Monday, August 10, 2009
Speech Marks in 1 Corinthians 6:12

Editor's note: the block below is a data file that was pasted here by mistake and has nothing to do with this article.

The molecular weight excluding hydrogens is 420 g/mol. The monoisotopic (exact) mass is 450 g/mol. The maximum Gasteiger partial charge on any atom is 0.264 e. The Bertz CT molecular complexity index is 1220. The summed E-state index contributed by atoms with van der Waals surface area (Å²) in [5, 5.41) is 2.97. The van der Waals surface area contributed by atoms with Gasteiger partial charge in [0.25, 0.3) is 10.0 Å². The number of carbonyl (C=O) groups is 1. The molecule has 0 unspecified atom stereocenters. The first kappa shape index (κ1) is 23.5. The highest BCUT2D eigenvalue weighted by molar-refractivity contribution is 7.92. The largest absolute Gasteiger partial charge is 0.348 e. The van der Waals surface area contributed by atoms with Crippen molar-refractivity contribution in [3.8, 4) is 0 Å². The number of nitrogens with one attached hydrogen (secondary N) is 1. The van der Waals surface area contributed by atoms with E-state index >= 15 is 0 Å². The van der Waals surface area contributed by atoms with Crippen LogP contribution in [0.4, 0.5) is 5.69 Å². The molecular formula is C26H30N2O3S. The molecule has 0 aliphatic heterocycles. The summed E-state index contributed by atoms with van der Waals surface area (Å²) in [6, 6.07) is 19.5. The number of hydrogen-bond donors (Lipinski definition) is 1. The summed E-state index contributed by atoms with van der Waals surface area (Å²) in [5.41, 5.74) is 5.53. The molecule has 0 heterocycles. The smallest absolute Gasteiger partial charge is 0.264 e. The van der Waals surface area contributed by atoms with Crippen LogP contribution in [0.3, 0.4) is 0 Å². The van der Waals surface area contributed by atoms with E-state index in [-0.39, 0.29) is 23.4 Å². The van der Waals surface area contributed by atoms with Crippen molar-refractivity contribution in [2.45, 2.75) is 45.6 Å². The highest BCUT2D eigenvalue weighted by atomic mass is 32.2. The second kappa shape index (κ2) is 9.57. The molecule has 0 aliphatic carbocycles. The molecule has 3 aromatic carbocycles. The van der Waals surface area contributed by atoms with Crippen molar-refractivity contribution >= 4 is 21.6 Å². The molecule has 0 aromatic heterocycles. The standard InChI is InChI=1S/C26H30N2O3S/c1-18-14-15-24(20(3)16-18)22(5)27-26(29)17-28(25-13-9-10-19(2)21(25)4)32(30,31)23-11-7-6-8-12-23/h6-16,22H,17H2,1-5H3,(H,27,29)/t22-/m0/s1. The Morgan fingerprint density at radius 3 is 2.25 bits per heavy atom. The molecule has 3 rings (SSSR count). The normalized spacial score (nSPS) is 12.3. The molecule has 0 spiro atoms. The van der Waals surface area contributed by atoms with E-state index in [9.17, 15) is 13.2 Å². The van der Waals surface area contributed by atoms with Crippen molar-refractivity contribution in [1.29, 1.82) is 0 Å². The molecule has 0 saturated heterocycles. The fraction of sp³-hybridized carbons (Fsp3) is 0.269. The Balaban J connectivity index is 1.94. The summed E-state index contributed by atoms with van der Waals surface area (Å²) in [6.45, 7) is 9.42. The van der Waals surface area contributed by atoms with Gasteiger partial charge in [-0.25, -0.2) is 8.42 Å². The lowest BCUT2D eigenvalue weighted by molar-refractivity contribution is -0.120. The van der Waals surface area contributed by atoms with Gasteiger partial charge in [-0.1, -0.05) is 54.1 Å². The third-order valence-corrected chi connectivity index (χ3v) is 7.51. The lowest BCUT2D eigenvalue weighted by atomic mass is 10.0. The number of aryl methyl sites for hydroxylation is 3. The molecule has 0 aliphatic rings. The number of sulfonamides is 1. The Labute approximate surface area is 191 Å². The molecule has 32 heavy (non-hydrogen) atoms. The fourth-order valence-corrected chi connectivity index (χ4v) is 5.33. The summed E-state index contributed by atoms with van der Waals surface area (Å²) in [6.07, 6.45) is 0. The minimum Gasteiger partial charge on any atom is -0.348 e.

If you have a Bible that has been printed in the last century and you turn it to 1 Cor 6:12 you will probably see some inverted commas around the first few words of text. The general assumption has been that these words are Paul quoting the Corinthians and so they are placed in speech marks in order that the reader does not mistake them for Paul's own words. The problem with this is that Paul does no such thing. In the Koine Greek in which Paul was writing there was no speech marks as such, but they were more than able to show when they were starting a quotation by the use of some other signifier. In fact in 1 Corinthians Paul clearly signals that he is making quotations 32 times for the Corinthians' words, OT citations, and even for hypothetical dialogue partners. So why when no such signal is given do we still get quotation marks in our Bibles? Good question. It seems like it is just one of things that has been repeated so often that now no one questions it, but if you trace it back to the first person to suggest it, Johannes Weiss, you realise that he based it on a minor grammatical point, that doesn't hold any water. Now that is enoguh for me, but Brian Dodd goes further in his excellent article "Paul's Paradigmatic 'I' in 1 Corinthians 6:1" in Journal for the Study of the New Testament, (no. 59, 1995, 39-58) and also makes an excellent and thorough positive argument why these words are not a quotation but Paul's own.